Erich S. Gruen, the author of “Hellenism and Persecution: Antiochus IV and the Jews,” considered theories of scholars about the reasons Antiochus IV may have had for imposing his notorious hellenisation policies upon the Jews, although under previous Seleucid rule, the Jews had been treated with favour. Gruen’s paper is included in “Hellenistic History and Culture,” edited by Peter Green. [Green, Peter, editor. Hellenistic History and Culture. Berkeley: University of California Press, c1993. http://ark.cdlib.org/ark:/13030/ft0000035f/%5D
The following is a discussion of the typology of the Pentateuch, by Andrew Jukes.
Andrew John Jukes. The law of the offerings in Leviticus I-VII, considered as the appointed figure of the various aspects of the offering of the body of Jesus Christ. J. Nisbet and co., 1869. pp. 1-33.
The three and a half years of no rain in the days of Elijah is a type and a figure representing the present age of the Church, or a portion of it. This is represented by a symbolic three years and a half, and the ‘time, times and a half’ of Daniel 7:25 and 12:7, and related prophetic time periods.
John Davison, Discourses on Prophecy: In which are Considered Its Structure, Use, and Inspiration. William Warburton Lectures. J.H. Parker, 1845. pp. 304-350.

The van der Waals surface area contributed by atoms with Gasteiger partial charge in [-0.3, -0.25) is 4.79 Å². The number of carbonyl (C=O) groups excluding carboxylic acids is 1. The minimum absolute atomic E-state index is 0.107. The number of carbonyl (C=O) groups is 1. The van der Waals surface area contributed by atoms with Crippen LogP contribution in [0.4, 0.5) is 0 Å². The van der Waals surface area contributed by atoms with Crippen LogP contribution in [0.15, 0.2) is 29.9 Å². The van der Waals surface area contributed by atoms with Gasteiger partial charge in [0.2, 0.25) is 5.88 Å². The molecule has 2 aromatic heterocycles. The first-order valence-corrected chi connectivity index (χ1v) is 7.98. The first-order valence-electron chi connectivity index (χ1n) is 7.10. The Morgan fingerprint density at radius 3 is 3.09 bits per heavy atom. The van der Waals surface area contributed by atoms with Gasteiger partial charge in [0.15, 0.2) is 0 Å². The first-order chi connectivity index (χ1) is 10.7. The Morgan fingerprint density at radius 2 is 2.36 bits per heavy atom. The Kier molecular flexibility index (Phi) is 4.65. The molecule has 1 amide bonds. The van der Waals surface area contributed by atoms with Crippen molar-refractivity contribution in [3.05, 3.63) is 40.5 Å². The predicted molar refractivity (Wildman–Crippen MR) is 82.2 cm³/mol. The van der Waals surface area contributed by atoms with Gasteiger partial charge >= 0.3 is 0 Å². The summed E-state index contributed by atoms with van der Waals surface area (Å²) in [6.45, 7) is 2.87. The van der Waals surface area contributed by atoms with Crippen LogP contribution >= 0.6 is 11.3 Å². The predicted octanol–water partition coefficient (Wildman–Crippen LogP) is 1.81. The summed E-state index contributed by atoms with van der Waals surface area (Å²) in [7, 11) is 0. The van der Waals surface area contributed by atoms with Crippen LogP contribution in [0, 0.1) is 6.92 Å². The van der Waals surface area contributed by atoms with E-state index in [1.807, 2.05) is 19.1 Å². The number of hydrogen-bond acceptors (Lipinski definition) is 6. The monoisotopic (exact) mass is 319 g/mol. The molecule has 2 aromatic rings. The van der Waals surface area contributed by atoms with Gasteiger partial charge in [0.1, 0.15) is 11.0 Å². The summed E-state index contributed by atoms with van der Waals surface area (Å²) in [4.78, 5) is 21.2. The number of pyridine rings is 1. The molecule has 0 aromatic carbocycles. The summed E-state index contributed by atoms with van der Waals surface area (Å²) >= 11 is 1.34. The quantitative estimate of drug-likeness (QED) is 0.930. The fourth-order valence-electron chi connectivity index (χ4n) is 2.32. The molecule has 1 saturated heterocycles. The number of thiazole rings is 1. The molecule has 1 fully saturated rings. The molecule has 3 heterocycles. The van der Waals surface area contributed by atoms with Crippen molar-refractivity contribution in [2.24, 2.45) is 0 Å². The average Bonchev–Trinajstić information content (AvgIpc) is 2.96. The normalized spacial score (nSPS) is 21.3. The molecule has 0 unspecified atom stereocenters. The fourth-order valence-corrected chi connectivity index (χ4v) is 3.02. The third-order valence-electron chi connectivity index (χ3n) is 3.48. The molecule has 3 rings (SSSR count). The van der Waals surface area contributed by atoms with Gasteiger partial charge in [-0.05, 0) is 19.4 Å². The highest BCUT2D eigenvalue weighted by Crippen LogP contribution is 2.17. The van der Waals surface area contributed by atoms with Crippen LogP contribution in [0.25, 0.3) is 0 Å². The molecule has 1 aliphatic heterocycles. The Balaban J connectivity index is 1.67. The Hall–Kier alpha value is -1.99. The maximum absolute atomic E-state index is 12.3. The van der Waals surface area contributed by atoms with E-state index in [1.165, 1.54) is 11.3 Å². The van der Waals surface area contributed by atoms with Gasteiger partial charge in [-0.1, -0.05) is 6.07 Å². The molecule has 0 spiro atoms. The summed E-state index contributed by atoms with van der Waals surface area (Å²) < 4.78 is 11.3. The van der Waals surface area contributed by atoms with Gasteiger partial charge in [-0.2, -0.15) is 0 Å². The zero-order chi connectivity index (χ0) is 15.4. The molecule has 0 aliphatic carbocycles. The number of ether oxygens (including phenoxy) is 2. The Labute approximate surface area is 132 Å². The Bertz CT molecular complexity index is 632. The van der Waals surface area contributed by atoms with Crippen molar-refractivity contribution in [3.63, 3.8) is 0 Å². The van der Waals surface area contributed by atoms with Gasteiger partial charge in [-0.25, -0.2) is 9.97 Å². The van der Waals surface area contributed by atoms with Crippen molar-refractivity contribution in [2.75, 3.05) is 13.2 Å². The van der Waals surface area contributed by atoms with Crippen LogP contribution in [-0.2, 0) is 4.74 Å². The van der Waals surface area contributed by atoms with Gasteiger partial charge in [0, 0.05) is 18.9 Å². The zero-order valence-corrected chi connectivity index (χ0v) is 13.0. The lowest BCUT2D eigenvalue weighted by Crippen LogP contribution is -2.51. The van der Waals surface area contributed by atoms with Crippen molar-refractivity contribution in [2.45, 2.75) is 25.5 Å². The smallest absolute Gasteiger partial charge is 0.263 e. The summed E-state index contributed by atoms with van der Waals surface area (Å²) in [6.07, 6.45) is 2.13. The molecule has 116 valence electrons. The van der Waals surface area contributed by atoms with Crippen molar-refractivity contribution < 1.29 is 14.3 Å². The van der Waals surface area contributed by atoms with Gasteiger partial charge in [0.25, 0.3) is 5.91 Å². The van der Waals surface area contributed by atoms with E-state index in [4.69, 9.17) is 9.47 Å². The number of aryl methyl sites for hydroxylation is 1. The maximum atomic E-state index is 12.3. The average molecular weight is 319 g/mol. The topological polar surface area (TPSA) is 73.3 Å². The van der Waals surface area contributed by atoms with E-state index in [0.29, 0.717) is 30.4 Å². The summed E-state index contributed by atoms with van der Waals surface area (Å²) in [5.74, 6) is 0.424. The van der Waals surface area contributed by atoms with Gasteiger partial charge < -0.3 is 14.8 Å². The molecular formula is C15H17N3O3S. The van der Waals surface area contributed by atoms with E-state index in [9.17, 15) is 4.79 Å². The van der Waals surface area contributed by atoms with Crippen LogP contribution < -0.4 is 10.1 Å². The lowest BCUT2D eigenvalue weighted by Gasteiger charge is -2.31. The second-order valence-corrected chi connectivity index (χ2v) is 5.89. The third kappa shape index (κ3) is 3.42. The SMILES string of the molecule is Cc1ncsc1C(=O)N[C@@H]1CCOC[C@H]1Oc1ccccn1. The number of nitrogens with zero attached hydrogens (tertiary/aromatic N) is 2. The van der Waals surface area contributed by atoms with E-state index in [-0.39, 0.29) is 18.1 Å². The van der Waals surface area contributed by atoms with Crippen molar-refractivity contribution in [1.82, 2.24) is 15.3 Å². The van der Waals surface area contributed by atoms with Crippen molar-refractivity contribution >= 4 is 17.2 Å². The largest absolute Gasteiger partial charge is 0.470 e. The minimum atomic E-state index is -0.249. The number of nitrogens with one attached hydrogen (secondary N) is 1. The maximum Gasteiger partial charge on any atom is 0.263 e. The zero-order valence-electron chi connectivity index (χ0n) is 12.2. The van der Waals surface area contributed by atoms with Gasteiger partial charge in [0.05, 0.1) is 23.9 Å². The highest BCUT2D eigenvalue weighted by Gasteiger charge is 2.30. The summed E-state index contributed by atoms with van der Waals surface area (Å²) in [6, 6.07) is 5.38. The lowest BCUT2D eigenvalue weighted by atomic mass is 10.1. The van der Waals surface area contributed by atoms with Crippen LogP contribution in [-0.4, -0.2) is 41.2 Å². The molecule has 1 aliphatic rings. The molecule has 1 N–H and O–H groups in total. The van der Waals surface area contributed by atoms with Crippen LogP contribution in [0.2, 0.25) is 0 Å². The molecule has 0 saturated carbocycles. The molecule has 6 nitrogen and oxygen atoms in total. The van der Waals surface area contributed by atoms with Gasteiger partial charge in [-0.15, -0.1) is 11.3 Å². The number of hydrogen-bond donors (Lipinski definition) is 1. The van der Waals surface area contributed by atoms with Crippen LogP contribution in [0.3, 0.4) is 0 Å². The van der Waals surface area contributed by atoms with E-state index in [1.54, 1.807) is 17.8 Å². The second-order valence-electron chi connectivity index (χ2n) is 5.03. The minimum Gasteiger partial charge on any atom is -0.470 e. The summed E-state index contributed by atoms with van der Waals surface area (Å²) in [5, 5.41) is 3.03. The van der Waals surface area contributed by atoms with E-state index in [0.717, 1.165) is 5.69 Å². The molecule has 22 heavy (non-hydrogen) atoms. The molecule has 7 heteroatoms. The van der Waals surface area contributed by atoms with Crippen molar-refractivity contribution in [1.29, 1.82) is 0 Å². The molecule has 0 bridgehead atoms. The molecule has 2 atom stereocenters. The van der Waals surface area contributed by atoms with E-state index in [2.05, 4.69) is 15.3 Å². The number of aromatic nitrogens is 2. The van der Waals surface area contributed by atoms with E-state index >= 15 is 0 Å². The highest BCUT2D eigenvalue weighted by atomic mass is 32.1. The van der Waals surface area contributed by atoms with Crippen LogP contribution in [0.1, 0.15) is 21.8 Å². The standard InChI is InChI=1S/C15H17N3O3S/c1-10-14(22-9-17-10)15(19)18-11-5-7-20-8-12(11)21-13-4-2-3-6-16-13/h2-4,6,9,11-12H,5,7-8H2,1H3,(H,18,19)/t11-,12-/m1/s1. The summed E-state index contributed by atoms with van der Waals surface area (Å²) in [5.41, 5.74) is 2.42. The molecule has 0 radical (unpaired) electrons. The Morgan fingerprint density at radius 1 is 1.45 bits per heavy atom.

In his Discourses on Prophecy John Davison reviewed the prophecies relating to Israel and Judah during the period from the reign of Solomon to the return of the Jews from the Exile in Babylon. A section of his account is reproduced below. This is Part 1 of Discourse VI. [John Davison, Discourses on Prophecy: In which are Considered Its Structure, Use, and Inspiration. William Warburton Lectures. J.H. Parker, 1845. pp. 230-265.]
Charles D. Alexander discussed the flood that the serpent cast out
of his mouth to carry away the woman, who represents the church, in his
Spiritually Understood Part 16: The Woman In The Wilderness.
And the serpent cast out of his mouth water as a flood after the woman,
that he might cause her to be carried away of the flood. And the earth
helped the woman, and the earth opened her mouth, and swallowed up the
flood which the dragon cast out of his mouth.
The following is John Crosthwaite Bellett’s discussion of Jacob’s blessing of Judah in Genesis 49:8–12.
[John Crosthwaite Bellett. God’s witness in prophecy and history: Bible studies on the historical fulfilments of Jacob’s prophetic blessings on the twelve tribes. J. Masters, London. 1884. pp. 43–63.]